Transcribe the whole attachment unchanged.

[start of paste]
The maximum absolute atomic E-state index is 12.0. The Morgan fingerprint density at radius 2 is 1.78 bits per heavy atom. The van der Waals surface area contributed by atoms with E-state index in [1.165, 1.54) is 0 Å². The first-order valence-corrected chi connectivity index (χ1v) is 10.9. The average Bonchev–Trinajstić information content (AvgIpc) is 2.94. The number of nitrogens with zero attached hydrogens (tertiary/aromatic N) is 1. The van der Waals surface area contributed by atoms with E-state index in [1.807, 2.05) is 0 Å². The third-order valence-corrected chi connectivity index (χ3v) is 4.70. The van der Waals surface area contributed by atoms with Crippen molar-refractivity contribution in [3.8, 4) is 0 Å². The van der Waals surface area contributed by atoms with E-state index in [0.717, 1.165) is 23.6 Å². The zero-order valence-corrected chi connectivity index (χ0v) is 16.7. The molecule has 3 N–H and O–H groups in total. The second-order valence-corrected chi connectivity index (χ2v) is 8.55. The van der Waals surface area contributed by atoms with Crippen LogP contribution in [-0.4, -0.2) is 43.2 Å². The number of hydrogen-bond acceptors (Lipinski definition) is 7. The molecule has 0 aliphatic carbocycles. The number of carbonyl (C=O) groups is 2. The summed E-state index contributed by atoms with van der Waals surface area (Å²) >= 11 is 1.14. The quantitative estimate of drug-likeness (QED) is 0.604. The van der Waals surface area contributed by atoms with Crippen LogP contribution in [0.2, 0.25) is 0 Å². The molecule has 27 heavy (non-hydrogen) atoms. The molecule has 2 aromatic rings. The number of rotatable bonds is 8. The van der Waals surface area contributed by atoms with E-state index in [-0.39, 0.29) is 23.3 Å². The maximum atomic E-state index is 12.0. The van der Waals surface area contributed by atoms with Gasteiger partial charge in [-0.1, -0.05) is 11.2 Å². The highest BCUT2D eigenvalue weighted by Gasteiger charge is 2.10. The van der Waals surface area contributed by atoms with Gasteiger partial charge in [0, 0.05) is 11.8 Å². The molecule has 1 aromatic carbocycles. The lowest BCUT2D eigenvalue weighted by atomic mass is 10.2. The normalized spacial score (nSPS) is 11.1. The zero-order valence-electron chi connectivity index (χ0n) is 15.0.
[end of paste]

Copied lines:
The maximum absolute atomic E-state index is 12.0. The Morgan fingerprint density at radius 2 is 1.78 bits per heavy atom. The van der Waals surface area contributed by atoms with E-state index in [1.165, 1.54) is 0 Å². The first-order valence-corrected chi connectivity index (χ1v) is 10.9. The average Bonchev–Trinajstić information content (AvgIpc) is 2.94. The number of nitrogens with zero attached hydrogens (tertiary/aromatic N) is 1. The van der Waals surface area contributed by atoms with E-state index in [1.807, 2.05) is 0 Å². The third-order valence-corrected chi connectivity index (χ3v) is 4.70. The van der Waals surface area contributed by atoms with Crippen molar-refractivity contribution in [3.8, 4) is 0 Å². The van der Waals surface area contributed by atoms with E-state index in [0.717, 1.165) is 23.6 Å². The zero-order valence-corrected chi connectivity index (χ0v) is 16.7. The molecule has 3 N–H and O–H groups in total. The second-order valence-corrected chi connectivity index (χ2v) is 8.55. The van der Waals surface area contributed by atoms with Crippen LogP contribution in [-0.4, -0.2) is 43.2 Å². The number of hydrogen-bond acceptors (Lipinski definition) is 7. The molecule has 0 aliphatic carbocycles. The number of carbonyl (C=O) groups is 2. The summed E-state index contributed by atoms with van der Waals surface area (Å²) >= 11 is 1.14. The quantitative estimate of drug-likeness (QED) is 0.604. The van der Waals surface area contributed by atoms with Crippen LogP contribution in [0.2, 0.25) is 0 Å². The molecule has 27 heavy (non-hydrogen) atoms. The molecule has 2 aromatic rings. The number of rotatable bonds is 8. The van der Waals surface area contributed by atoms with E-state index in [-0.39, 0.29) is 23.3 Å². The maximum atomic E-state index is 12.0. The van der Waals surface area contributed by atoms with Gasteiger partial charge in [-0.1, -0.05) is 11.2 Å². The highest BCUT2D eigenvalue weighted by Gasteiger charge is 2.10. The van der Waals surface area contributed by atoms with Gasteiger partial charge in [0, 0.05) is 11.8 Å². The molecule has 1 aromatic carbocycles. The lowest BCUT2D eigenvalue weighted by atomic mass is 10.2. The normalized spacial score (nSPS) is 11.1. The zero-order valence-electron chi connectivity index (χ0n) is 15.0.